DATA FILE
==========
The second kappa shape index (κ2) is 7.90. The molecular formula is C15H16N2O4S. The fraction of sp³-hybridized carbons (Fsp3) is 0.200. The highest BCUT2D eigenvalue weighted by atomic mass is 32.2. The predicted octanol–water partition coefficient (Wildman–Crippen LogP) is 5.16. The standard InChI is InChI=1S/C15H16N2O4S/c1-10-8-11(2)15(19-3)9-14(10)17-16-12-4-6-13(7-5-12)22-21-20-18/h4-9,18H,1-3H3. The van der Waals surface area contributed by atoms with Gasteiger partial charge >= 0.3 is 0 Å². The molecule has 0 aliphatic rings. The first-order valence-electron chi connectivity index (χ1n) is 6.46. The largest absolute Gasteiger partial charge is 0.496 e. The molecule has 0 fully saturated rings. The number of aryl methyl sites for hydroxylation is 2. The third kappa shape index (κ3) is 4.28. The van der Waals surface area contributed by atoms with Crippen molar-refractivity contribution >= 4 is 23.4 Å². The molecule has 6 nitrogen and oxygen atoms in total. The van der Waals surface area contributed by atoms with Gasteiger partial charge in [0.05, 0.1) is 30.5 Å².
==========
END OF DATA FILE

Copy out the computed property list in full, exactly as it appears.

The second kappa shape index (κ2) is 7.90. The molecular formula is C15H16N2O4S. The fraction of sp³-hybridized carbons (Fsp3) is 0.200. The highest BCUT2D eigenvalue weighted by atomic mass is 32.2. The predicted octanol–water partition coefficient (Wildman–Crippen LogP) is 5.16. The standard InChI is InChI=1S/C15H16N2O4S/c1-10-8-11(2)15(19-3)9-14(10)17-16-12-4-6-13(7-5-12)22-21-20-18/h4-9,18H,1-3H3. The van der Waals surface area contributed by atoms with Gasteiger partial charge >= 0.3 is 0 Å². The molecule has 0 aliphatic rings. The first-order valence-electron chi connectivity index (χ1n) is 6.46. The largest absolute Gasteiger partial charge is 0.496 e. The molecule has 0 fully saturated rings. The number of aryl methyl sites for hydroxylation is 2. The third kappa shape index (κ3) is 4.28. The van der Waals surface area contributed by atoms with Crippen molar-refractivity contribution >= 4 is 23.4 Å². The molecule has 6 nitrogen and oxygen atoms in total. The van der Waals surface area contributed by atoms with Gasteiger partial charge in [0.05, 0.1) is 30.5 Å².